• Privacy Concern – Customers can only use the CEX platform after setting up an account with them and completing KYC obligations. These processes require users to submit their personal information.
  • Platform Fees – CEXs charge users various fees when they trade, buy and sell cryptocurrencies.
  • Less Listed Tokens – Compared to DEXs, CEXs have fewer cryptocurrencies listed on their platform. The listing process of new tokens can be slower as they are first vetted by the CEX.
  • Hacks – Users are at the risk of losing their investment if the CEX they use gets hacked. Therefore, it is important to study the various security and insurance measures taken at a centralized exchange when choosing a CEX.

CEX vs. DEX: Which Is Best for You?

Choosing a CEX vs. DEX crypto exchange ultimately depends on your needs as a crypto investor/trader. Let’s go through the key areas that you should consider.

1. Experience Level

If you are a newcomer to the crypto world, it is best to start your crypto investment journey using a centralized exchange such as Binance, Coinbase, or Robinhood. CEXs have user-friendly interfaces which make it easy for first-time investors to learn more about the crypto sector. Once you master how to use a CEX, you can try using a DEX and experiencing the web3 world.

2. Risk

DEXs are considered a less risky option than CEXs because your cryptos are always under your control when you use a DEX. Your cryptos will be held in your self-custodial wallet when you use a DEX. On the contrary, CEX users give the exchange custody over their crypto asset, which can lead to a loss of investment in the event the CEX gets hacked or goes bankrupt.

3. Liquidity

When it comes to liquidity, CEX trading outperforms DEX trading. CEXs typically use market makers who provide liquidity, which results in fast transactions, tighter spreads, and lower slippages. On the other hand, DEXs depend on the community and projects to deposit tokens to liquidity pools. Trading in exotic tokens poses the risk of high slippages and wider spreads, resulting in investor losses.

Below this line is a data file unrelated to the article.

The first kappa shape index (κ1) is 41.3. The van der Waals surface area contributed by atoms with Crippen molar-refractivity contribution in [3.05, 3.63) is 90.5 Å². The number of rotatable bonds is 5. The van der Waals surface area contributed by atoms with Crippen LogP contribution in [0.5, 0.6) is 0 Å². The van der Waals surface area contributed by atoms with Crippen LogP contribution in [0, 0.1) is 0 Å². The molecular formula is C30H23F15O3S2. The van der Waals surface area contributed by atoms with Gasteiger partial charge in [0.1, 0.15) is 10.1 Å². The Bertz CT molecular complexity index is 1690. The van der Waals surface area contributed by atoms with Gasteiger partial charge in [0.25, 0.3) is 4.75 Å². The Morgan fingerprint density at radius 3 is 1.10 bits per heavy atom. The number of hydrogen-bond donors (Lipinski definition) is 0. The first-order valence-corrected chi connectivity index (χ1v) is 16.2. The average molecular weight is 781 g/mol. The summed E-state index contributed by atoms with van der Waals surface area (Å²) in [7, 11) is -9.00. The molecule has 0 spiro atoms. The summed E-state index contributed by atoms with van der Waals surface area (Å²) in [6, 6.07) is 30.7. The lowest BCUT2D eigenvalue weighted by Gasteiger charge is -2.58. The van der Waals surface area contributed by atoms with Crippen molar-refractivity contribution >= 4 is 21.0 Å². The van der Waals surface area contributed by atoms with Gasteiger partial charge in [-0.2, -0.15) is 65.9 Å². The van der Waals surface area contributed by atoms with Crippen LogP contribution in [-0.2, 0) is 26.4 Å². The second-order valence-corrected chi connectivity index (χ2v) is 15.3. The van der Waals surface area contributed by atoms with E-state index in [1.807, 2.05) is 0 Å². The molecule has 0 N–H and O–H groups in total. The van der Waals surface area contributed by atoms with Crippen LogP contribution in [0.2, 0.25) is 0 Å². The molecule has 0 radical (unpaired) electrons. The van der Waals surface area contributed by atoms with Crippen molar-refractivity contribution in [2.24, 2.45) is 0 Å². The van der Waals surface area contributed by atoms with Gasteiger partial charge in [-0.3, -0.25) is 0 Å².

4. Privacy

If privacy is a big concern for you, then using a DEX will suit you well. Users do not need to create an account or submit private information to use DEXs. Users only need crypto wallets to begin trading on a DEX. Meanwhile, CEXs require users to create accounts and complete KYC processes to begin trading.

5. Regulatory Compliance

If you want to prioritize regulatory compliance, then using a CEX will suit you best. Most CEXs operate in a compliance-first manner to reduce the risk of regulatory action. Furthermore, CEXs also provide users with tax reports, which make it easy for crypto investors to report their crypto transactions and pay taxes incurred.

6. Exposure to Cryptocurrencies

If you want to trade and invest in less-known cryptocurrencies, then DEX trading will suit you. The permissionless nature of decentralized exchanges allows all types of tokens to list on DEXs (provided they have adequate liquidity). On the other hand, CEXs tend to implement strict and slow vetting processes, which results in a lesser number of tokens listed on CEXs compared to DEXs.

The Bottom Line

The choice between trading crypto on DEXs vs. CEXs ultimately boils down to your priorities.

Users need not think too hard when choosing between CEXs and DEXs. You can use CEXs and DEXs simultaneously to make the best of both worlds.

More importantly, you should conduct thorough due diligence on which particular CEX and DEX to use in your crypto investment journey.


Is DEX safer than CEX?

Is Coinbase a DEX or CEX?

What is the difference between centralized exchanges and DEXs?

What is the difference between a DEX wallet and a CEX wallet?


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Mensholong Lepcha
Crypto & Blockchain Writer
Mensholong Lepcha
Crypto & Blockchain Writer

Mensholong is an experienced crypto and blockchain journalist, now a full-time writer at Techopedia. He has previously contributed news coverage and in-depth market analysis to Capital.com, StockTwits, XBO, and other publications. He started his writing career at Reuters in 2017, covering global equity markets. In his free time, Mensholong loves watching football, finding new music, and buying BTC and ETH for his crypto portfolio.